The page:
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Plant roots constantly secrete compounds into the soil to interact with neighboring organisms presumably to gain certain functional advantages at different stages of development. Accordingly, it has been hypothesized that the phytochemical composition present in the root exudates changes over the course of the lifespan of a plant. Here, root exudates of in(More)
The need to enhance the sustainability of intensive agricultural systems is widely recognized One promising approach is to encourage beneficial services provided by soil microorganisms to decrease the inputs of fertilizers and pesticides. However, limited success of this approach in field applications raises questions as to how this might be best(More)
MOTIVATION In profiling the composition and structure of complex microbial communities via high throughput amplicon sequencing, a very low proportion of community members are typically sampled. As a result of this incomplete sampling, estimates of dissimilarity between communities are often inflated, an issue we term pseudo β-diversity. RESULTS We present(More)
A variety of soil factors are known to increase nutrient availability and plant productivity. The most influential might be the organisms comprising the soil microbial community of the rhizosphere, which is the soil surrounding the roots of plants where complex interactions occur between the roots, soil, and microorganisms. Root exudates act as substrates(More)
In this study we used stool profiling to identify intestinal bacteria and metabolites that are differentially represented in humans with colorectal cancer (CRC) compared to healthy controls to identify how microbial functions may influence CRC development. Stool samples were collected from healthy adults (n = 10) and colorectal cancer patients (n = 11)(More)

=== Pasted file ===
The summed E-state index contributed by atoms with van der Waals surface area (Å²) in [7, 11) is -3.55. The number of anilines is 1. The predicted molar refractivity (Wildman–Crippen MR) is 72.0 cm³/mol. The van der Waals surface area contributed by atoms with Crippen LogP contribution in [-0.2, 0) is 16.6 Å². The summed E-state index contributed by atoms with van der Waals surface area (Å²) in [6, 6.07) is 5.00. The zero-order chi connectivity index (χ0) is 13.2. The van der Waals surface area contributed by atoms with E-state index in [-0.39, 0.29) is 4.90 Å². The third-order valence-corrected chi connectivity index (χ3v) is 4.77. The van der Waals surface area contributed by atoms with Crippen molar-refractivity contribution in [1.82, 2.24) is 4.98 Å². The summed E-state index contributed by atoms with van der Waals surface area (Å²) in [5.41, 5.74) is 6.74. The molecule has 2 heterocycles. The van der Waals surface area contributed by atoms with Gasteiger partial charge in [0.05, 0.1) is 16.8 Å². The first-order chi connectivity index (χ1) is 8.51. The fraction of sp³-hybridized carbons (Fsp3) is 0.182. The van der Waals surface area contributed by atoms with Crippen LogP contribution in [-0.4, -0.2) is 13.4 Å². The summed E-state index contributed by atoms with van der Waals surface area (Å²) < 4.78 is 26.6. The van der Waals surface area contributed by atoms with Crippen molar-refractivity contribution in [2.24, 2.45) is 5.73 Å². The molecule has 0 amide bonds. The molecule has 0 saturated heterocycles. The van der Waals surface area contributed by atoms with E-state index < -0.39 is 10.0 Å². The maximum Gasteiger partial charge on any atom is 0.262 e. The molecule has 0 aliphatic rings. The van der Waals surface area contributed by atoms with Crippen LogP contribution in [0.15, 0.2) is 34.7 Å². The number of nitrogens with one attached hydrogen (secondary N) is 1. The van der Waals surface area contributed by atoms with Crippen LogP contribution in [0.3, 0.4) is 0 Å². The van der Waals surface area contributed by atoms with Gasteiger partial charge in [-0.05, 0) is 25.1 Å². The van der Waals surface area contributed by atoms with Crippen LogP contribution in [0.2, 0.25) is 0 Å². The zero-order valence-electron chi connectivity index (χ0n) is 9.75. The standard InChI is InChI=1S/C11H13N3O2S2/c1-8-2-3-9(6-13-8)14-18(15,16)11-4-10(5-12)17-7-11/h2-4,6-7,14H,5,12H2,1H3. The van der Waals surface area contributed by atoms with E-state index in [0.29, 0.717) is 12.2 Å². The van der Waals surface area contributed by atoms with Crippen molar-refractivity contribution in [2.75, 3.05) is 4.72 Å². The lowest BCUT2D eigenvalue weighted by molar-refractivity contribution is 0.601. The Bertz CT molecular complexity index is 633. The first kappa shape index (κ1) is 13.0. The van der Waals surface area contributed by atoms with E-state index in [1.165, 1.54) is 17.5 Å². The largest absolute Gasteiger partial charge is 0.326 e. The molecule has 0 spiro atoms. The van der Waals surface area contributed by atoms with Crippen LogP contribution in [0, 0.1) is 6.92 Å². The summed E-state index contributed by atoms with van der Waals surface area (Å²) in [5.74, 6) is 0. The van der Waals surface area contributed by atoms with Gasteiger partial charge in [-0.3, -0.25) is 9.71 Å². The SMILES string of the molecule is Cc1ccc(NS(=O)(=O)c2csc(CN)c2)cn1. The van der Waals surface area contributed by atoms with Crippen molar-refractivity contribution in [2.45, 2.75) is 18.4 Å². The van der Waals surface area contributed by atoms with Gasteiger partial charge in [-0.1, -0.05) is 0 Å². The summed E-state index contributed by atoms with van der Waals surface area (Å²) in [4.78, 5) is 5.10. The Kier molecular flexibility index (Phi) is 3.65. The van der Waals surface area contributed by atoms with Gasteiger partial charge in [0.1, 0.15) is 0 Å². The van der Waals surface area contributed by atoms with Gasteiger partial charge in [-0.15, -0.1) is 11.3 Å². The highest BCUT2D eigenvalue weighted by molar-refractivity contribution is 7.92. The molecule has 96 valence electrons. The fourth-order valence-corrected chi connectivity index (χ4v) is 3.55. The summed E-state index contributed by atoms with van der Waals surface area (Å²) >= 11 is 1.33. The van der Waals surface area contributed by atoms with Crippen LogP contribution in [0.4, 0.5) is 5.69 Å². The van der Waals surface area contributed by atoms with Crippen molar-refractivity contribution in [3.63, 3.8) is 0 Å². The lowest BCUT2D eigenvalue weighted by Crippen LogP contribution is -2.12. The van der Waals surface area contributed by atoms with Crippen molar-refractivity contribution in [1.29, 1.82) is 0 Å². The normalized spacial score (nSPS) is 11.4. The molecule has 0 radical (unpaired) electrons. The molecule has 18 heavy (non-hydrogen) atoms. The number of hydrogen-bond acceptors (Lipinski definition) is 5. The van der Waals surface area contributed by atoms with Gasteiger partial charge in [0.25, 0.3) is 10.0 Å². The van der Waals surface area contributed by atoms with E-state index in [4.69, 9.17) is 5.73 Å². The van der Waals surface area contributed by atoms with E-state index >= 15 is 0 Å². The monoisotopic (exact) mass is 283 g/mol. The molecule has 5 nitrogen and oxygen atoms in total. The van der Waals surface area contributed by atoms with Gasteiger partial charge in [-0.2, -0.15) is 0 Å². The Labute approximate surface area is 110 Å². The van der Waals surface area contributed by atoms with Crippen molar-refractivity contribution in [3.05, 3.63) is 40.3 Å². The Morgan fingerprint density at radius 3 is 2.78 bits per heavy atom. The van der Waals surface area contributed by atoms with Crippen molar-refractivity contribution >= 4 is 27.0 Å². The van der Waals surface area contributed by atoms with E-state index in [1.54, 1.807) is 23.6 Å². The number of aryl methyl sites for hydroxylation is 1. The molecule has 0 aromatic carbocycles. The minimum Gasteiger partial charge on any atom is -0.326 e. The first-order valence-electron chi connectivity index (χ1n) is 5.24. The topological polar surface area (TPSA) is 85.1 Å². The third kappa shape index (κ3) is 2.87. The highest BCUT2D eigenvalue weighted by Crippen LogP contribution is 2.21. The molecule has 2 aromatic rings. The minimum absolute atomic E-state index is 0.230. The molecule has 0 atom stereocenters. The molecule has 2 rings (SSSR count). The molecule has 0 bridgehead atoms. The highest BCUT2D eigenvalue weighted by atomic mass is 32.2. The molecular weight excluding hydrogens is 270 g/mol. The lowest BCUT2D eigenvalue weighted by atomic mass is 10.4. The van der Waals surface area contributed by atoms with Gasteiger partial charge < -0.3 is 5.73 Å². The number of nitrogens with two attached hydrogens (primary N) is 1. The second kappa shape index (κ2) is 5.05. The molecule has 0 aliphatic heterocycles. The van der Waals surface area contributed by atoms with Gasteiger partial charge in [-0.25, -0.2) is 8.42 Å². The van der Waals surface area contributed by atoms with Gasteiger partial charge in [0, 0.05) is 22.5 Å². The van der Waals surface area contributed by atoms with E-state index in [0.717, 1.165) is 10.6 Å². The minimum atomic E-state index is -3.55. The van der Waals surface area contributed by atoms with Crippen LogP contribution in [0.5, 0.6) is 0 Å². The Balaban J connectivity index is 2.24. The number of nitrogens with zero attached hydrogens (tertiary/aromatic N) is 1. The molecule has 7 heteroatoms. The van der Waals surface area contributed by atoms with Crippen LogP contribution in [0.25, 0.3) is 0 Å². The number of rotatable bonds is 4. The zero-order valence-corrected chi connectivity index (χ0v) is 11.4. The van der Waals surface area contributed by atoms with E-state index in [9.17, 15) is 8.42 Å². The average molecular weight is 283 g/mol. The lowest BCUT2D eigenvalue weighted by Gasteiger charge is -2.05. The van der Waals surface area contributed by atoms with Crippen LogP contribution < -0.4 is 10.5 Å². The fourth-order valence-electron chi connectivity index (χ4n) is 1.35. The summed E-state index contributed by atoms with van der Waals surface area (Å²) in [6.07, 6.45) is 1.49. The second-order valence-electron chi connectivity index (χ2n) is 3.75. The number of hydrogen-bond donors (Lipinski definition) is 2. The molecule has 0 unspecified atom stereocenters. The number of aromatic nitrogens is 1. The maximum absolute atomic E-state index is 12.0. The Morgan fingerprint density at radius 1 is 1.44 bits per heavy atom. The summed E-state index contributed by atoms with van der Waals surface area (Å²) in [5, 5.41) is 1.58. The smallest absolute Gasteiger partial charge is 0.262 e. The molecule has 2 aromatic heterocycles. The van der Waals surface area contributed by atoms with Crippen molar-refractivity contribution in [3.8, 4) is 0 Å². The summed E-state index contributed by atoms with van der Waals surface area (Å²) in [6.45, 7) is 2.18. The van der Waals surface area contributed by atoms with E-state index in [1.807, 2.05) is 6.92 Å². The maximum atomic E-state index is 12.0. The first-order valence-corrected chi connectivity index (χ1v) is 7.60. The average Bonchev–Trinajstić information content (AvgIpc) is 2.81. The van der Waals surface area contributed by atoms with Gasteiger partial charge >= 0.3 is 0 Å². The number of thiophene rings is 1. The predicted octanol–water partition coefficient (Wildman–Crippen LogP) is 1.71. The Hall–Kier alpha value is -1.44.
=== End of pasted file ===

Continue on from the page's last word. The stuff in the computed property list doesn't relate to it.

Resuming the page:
BACKGROUND Ecological, evolutionary and physiological studies have thus far provided an incomplete picture of why some plants become invasive; therefore we used genomic resources to complement and advance this field. In order to gain insight into the invasive mechanism of Centaurea stoebe we compared plants of three geo-cytotypes, native Eurasian diploids,(More)
The mechanism whereby organisms interact and differentiate between others has been at the forefront of scientific inquiry, particularly in humans and certain animals. It is widely accepted that plants also interact, but the degree of this interaction has been constricted to competition for space, nutrients, water and light. Here, we analyzed the root(More)
The roots of plants secrete compounds as a way to exchange information with organisms living in the soil. Here, we report the involvement of seven root-expressed ATP-binding cassette (ABC) transporters corresponding to both full and half-size molecules (Atabcg36, Atabcg37, Atabcc5, Atabcf1, Atabcf3, Atnap5, and Atath10) in root exudation processes using(More)
Ethanol in sapwood was analyzed along vertical transects, through small spot cankers and larger basal cankers, of Phytophthora ramorum-infected stems of Quercus agrifolia at three sites in California. Trees with large basal cankers, known to attract scolytid beetles, had a 4.3 times higher ethanol level than trees with spot cankers that attract fewer(More)
Phytophthora ramorum populations are clonal and consist of three clonal lineages: EU1 is the only lineage found in Europe with a few isolated nursery infections in the USA; NA1 is associated with natural infestations in California and Oregon as well as some nursery infections in North America, and NA2 has a limited distribution and has only been isolated(More)